• Conditions grew stricter. The first time, the
    government injections were very generous,
    depending on the banks own will. The second time
    was more forcible, says the former BoJ official.
    The first priority was that in a certain period
    they had to return from red to black, second was
    to lend to SMEs small and medium-sized
    enterprises and third was a host of conditions,
    such as cutting their payroll,

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118
Non performing loans
  • By March 2005, non-performing loans were at 2.9
    per cent of banks total assets from 8.4 per cent
    at the height of the crisis.

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120
Sweden in the 1990s
  • Sweden in the early 1990s took a middle
    pathswiftly taking over many of its troubled
    banks. The American bailout plan, economists say,
    takes a page from the Swedish example by making
    the government a shareholder in banks
    participating in the program. But, they add, the
    American banking system is so much larger and
    diverse than Swedens that the parallels are
    limited.

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122
Capital injection and tax payers
  • In exchange for the capital injection by the
    government, taxpayers might be protected through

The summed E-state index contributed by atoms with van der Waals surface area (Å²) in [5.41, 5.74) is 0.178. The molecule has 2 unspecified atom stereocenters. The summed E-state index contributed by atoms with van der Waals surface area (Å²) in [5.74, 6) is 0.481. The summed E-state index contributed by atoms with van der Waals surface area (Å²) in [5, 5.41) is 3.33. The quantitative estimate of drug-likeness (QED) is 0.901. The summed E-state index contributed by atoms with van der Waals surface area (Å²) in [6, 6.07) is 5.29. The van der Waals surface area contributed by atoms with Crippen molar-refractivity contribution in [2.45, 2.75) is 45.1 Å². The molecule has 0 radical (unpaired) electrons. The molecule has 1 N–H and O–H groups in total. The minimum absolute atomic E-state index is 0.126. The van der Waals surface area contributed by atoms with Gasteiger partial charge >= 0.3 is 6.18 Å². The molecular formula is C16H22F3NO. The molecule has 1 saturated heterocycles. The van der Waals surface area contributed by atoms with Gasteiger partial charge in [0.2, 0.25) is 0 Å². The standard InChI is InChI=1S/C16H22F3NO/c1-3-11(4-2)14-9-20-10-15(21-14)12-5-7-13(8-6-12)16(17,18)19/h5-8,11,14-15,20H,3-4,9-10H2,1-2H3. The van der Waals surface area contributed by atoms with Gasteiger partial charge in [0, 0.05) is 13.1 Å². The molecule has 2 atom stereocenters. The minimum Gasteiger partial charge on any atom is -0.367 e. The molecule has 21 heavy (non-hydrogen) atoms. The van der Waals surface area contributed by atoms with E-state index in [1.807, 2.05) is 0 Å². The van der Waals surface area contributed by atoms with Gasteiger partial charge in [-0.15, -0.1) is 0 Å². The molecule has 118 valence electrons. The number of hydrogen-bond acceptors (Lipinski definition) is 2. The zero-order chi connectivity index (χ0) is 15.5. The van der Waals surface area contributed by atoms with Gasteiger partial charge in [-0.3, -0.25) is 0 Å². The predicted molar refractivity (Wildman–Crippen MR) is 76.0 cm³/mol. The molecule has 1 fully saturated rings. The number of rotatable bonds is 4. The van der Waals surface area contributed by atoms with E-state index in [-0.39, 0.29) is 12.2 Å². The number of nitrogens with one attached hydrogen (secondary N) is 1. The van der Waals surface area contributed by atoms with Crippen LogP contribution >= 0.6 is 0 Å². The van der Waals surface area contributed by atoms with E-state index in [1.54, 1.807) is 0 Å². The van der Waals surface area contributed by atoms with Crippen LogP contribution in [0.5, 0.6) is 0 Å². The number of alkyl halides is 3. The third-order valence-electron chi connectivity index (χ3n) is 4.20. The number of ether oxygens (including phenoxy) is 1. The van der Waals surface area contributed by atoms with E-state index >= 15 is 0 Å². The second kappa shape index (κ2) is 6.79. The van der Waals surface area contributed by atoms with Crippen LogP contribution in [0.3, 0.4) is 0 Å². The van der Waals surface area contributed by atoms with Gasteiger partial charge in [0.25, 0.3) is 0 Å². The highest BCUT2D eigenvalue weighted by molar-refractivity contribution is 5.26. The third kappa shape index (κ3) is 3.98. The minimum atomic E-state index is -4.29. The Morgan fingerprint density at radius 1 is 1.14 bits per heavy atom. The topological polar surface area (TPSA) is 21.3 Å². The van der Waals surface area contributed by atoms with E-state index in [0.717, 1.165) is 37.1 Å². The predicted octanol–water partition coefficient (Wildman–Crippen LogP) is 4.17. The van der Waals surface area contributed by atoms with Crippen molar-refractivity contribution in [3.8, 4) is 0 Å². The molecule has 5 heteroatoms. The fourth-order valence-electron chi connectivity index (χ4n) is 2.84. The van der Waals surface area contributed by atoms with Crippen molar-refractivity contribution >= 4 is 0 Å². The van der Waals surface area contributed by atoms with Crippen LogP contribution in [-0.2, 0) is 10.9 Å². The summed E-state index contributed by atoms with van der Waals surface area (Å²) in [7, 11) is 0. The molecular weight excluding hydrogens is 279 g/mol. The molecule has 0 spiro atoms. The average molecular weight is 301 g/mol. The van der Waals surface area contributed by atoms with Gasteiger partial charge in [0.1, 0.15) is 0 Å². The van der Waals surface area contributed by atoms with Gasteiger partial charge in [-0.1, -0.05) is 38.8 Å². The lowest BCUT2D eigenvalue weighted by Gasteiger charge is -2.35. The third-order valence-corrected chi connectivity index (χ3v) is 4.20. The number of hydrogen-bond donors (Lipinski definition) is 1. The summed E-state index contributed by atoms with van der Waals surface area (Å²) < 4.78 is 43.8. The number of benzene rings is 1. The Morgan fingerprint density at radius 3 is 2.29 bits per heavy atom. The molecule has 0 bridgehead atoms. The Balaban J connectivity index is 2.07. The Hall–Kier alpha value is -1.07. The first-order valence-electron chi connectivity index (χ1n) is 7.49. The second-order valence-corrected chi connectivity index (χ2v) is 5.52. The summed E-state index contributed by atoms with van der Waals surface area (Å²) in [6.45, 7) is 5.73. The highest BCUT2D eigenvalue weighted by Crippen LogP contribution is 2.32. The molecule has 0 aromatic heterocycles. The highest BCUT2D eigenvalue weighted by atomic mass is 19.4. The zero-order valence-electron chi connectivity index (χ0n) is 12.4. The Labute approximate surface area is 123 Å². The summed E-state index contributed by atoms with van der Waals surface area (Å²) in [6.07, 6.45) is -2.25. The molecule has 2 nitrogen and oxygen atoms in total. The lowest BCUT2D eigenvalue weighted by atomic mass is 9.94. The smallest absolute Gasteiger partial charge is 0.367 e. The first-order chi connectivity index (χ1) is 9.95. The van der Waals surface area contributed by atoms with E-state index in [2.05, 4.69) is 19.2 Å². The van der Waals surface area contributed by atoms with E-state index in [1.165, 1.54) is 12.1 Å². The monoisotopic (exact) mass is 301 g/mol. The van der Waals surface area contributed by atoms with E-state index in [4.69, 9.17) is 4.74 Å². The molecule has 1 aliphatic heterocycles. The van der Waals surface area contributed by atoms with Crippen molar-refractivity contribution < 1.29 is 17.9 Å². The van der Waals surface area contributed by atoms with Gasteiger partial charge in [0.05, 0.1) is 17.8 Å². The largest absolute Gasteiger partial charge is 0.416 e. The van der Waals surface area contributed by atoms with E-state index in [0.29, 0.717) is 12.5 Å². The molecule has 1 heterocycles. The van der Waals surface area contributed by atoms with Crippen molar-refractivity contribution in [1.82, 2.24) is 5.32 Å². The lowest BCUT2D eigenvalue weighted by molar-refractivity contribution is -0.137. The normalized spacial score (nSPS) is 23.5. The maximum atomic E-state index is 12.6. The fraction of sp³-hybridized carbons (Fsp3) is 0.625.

preferred shares (or warrants), giving them
    dividends in the future.

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124
Differences between bailout and government
spending
  • First, note that there is a major difference
    between a program to support the financial
    sector and 700bn in new outlays. No one is
    contemplating that the 700b in the Paulson plan
    will be given away. All of its proposed uses
    involve either purchasing assets, buying equity
    in financial institutions or making loans that
    earn interest.

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126
2nd difference
  • Second, the usual concern about GOVERNMENT
    BUDGET DEFICITS IS THAT THE NEED FOR GOVERNMENT
    BONDS TO BE HELD BY INVESTORS WILL CROWD OUT
    OTHER, MORE PRODUCTIVE, INVESTMENTS OR FORCE
    GREATER DEPENDENCE ON FOREIGN SUPPLIERS OF
    CAPITAL. TO THE EXTENT THAT THE GOVERNMENT
    PURCHASES ASSETS SUCH AS MORTGAGE-BACKED
    SECURITIES WITH INCREASED ISSUANCE OF GOVERNMENT
    DEBT, THERE IS NO SUCH EFFECT.

127
Whats Next?
  • Green Shoots?
  • Persistent and high unemployment?
  • Non functioning financial sector?
  • Debt overhang?
  • Inflation?
  • Prolong risk and volatility?

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129
The yield curve as a predictor of future growth
  • This graph shows the difference between the
    10-year and 2-year yield on Treasuries. In
    general, a steep yield curve--that is, a high
    value of this variable--is a positive indicator
    of future economic growth. In many ways, however,
    this is an unusual downturn, so it is not
    entirely clear to what extent historical
    relationships are a useful guide going forward

130
Treasuries (May 2009) sell-off
  • The sell-off may reflect fears of future
    inflation
  • The downgrade of treasuries in the presence of
    huge US government debt